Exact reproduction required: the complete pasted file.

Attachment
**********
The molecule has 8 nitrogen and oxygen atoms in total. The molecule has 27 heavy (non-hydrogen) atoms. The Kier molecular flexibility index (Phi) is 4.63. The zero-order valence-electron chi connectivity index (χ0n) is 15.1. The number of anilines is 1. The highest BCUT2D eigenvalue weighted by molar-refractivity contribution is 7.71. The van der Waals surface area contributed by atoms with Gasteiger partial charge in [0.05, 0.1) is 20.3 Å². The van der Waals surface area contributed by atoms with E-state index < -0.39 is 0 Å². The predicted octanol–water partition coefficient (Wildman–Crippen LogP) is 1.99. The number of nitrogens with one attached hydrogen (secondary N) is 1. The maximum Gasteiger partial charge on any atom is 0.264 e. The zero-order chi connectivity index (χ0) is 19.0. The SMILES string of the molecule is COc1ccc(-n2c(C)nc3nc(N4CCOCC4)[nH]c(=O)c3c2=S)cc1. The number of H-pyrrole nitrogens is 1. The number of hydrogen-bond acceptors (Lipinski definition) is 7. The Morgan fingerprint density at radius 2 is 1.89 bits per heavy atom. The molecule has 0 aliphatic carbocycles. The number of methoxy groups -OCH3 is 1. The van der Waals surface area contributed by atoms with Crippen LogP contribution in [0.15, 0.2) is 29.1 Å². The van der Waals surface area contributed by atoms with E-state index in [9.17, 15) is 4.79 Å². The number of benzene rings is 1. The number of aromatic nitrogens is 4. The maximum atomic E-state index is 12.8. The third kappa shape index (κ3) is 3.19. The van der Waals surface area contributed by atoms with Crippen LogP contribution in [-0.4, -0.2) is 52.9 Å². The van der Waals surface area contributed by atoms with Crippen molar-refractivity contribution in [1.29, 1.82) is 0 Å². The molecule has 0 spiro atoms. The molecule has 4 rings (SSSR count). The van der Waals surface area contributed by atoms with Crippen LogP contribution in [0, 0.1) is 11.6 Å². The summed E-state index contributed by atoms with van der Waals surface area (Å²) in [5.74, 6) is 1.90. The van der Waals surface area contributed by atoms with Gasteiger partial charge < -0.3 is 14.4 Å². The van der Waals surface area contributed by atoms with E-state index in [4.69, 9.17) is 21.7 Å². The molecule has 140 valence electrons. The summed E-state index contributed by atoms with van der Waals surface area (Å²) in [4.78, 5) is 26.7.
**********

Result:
The molecule has 8 nitrogen and oxygen atoms in total. The molecule has 27 heavy (non-hydrogen) atoms. The Kier molecular flexibility index (Phi) is 4.63. The zero-order valence-electron chi connectivity index (χ0n) is 15.1. The number of anilines is 1. The highest BCUT2D eigenvalue weighted by molar-refractivity contribution is 7.71. The van der Waals surface area contributed by atoms with Gasteiger partial charge in [0.05, 0.1) is 20.3 Å². The van der Waals surface area contributed by atoms with E-state index < -0.39 is 0 Å². The predicted octanol–water partition coefficient (Wildman–Crippen LogP) is 1.99. The number of nitrogens with one attached hydrogen (secondary N) is 1. The maximum Gasteiger partial charge on any atom is 0.264 e. The zero-order chi connectivity index (χ0) is 19.0. The SMILES string of the molecule is COc1ccc(-n2c(C)nc3nc(N4CCOCC4)[nH]c(=O)c3c2=S)cc1. The number of H-pyrrole nitrogens is 1. The number of hydrogen-bond acceptors (Lipinski definition) is 7. The Morgan fingerprint density at radius 2 is 1.89 bits per heavy atom. The molecule has 0 aliphatic carbocycles. The number of methoxy groups -OCH3 is 1. The van der Waals surface area contributed by atoms with Crippen LogP contribution in [0.15, 0.2) is 29.1 Å². The van der Waals surface area contributed by atoms with E-state index in [9.17, 15) is 4.79 Å². The number of benzene rings is 1. The number of aromatic nitrogens is 4. The maximum atomic E-state index is 12.8. The third kappa shape index (κ3) is 3.19. The van der Waals surface area contributed by atoms with Crippen LogP contribution in [-0.4, -0.2) is 52.9 Å². The van der Waals surface area contributed by atoms with Crippen molar-refractivity contribution in [1.29, 1.82) is 0 Å². The molecule has 0 spiro atoms. The molecule has 4 rings (SSSR count). The van der Waals surface area contributed by atoms with Crippen LogP contribution in [0, 0.1) is 11.6 Å². The summed E-state index contributed by atoms with van der Waals surface area (Å²) in [5.74, 6) is 1.90. The van der Waals surface area contributed by atoms with Gasteiger partial charge < -0.3 is 14.4 Å². The van der Waals surface area contributed by atoms with E-state index in [4.69, 9.17) is 21.7 Å². The molecule has 140 valence electrons. The summed E-state index contributed by atoms with van der Waals surface area (Å²) in [4.78, 5) is 26.7.